When Donald Trump is inaugurated as president in January, he has the authority to dramatically reshape immigration policy by himself.

While Trump would need Congress to appropriate money to fund his biggest campaign promise—building a wall across the southern border—he can act alone in other areas, just like President Barack Obama has, in deciding how to enforce immigration law.

“The president does have a lot of executive authority and discretion to enforce the law as he wishes,” said David Leopold, an immigration attorney and former president of the American Immigration Lawyers Association. “There is a lot of immigration enforcement discretion.”

How Trump Can Act Alone

In interviews with The Daily Signal, Leopold and other experts described how Trump could act on the many promises he made to overhaul U.S. immigration policy.

Trump can take immediate actions by himself, starting with canceling Obama’s 2012 Deferred Action for Childhood Arrivals program, or DACA, which has provided deportation protection and work permits to about 800,000 immigrants who were brought to the U.S. illegally as children.

The program grants protection for two years, after which beneficiaries can apply again. New applicants can still request DACA protection through the Department of Homeland Security’s U.S. Citizenship and Immigration Services (USCIS).

“One of questions is whether he would cut [DACA] off immediately or let the program sunset so that when people’s protection expires, he does not allow for renewals,” said Faye Hipsman, a policy analyst at the Migration Policy Institute. “USCIS is still receiving first-time DACA applications, so that would occur in a pretty staged and staggered manner.”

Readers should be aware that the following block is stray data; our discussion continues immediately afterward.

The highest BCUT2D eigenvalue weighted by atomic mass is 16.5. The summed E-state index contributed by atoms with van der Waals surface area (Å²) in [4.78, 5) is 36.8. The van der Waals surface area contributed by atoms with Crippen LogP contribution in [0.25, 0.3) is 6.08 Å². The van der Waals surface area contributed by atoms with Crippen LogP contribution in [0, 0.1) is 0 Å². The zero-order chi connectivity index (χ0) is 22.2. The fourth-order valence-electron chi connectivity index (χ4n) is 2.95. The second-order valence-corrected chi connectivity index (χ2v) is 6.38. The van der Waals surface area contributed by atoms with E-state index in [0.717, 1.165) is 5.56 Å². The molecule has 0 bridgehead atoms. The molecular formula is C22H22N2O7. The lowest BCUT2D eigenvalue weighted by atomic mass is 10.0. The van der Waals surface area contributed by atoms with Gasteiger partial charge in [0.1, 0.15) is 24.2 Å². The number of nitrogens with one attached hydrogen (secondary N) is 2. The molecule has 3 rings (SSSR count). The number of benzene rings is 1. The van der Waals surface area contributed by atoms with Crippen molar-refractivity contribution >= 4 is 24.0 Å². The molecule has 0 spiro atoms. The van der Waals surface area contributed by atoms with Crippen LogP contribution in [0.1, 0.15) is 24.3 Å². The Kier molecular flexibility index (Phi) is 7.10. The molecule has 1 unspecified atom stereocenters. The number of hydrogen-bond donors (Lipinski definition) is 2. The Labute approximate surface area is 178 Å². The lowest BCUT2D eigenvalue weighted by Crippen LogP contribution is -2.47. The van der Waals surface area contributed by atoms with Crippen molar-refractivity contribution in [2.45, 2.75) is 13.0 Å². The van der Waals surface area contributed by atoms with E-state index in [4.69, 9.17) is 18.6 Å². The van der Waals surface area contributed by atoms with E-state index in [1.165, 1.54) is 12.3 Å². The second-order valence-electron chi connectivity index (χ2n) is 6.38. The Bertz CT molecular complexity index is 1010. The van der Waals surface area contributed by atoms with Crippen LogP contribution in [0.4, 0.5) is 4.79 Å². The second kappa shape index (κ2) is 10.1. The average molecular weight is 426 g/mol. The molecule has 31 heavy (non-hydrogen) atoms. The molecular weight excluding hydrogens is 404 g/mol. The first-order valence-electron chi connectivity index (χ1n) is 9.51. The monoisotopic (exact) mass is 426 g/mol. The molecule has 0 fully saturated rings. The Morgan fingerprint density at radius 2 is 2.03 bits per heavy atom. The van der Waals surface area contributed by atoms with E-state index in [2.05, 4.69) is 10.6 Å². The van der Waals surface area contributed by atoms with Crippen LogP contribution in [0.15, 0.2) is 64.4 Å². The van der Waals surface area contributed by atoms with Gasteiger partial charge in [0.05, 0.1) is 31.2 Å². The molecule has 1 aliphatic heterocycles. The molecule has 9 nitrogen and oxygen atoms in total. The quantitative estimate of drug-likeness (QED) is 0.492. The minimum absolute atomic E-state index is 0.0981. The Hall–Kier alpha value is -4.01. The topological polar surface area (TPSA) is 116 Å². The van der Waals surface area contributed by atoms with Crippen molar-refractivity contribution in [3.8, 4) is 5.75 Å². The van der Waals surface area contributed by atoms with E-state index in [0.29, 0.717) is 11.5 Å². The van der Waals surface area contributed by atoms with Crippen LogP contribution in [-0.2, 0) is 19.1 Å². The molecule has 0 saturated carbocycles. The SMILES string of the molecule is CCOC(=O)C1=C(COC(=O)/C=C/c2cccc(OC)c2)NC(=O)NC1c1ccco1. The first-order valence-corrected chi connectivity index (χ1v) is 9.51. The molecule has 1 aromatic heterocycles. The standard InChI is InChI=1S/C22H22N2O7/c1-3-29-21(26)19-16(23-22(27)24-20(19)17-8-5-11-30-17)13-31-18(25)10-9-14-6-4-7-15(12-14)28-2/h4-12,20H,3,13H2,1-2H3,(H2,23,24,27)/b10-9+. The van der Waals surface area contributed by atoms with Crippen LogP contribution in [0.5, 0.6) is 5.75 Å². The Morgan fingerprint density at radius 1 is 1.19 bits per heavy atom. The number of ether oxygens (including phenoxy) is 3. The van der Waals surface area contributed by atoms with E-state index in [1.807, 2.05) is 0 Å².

Trump could also permanently cancel a broader Obama program that made more people eligible for DACA protection and extended legal status to include the parents of U.S. citizens or legal residents. The Supreme Court has blocked that program.

In addition, Trump, if he wishes, can change the priorities of the Department of Homeland Security on who it seeks to deport.

The Obama administration asked Immigration and Customs Enforcement (ICE), the agency that handles most deportations, to focus its resources on those who are considered threats to public safety, or are have been convicted of crimes, usually a felony.

Other priorities for deportation include individuals who have been convicted of multiple misdemeanors, and recent arrivals who came here illegally after Jan. 1, 2014.

“Right now, the way the Obama administration is treating it, is unless you are a priority, we won’t actively go after you. Trump can flip that,” said Theresa Cardinal Brown, the director of immigration policy at the Bipartisan Policy Center, and a former policy adviser at the Department of Homeland Security.

After calling for mass deportations early on in his campaign, Trump has walked that back to say he would focus enforcement on illegal immigrants with criminal records.

“Right away, border security is one of the top five things he will try to address right out of the starting gate,” said Jessica Vaughan of the Center for Immigration Studies. “That includes taking the handcuffs off the immigration agencies and letting them get back to doing their job according to the law. I don’t want to say there will be immediate drastic change. But there are many things the Trump administration can do on their own right away to restore control to immigration policy.”

Seeking Help From Congress

Trump would need Congress’ cooperation on his signature proposal—finishing the construction of a wall across the southern border.

The border security mechanism that Congress would support would likely not come in the form of a brick-and-mortar wall described by Trump, but as extended fencing.

Immigration experts say the U.S. has spent billions in recent years fencing about one-third of the border.

The next president has the template to finish the job.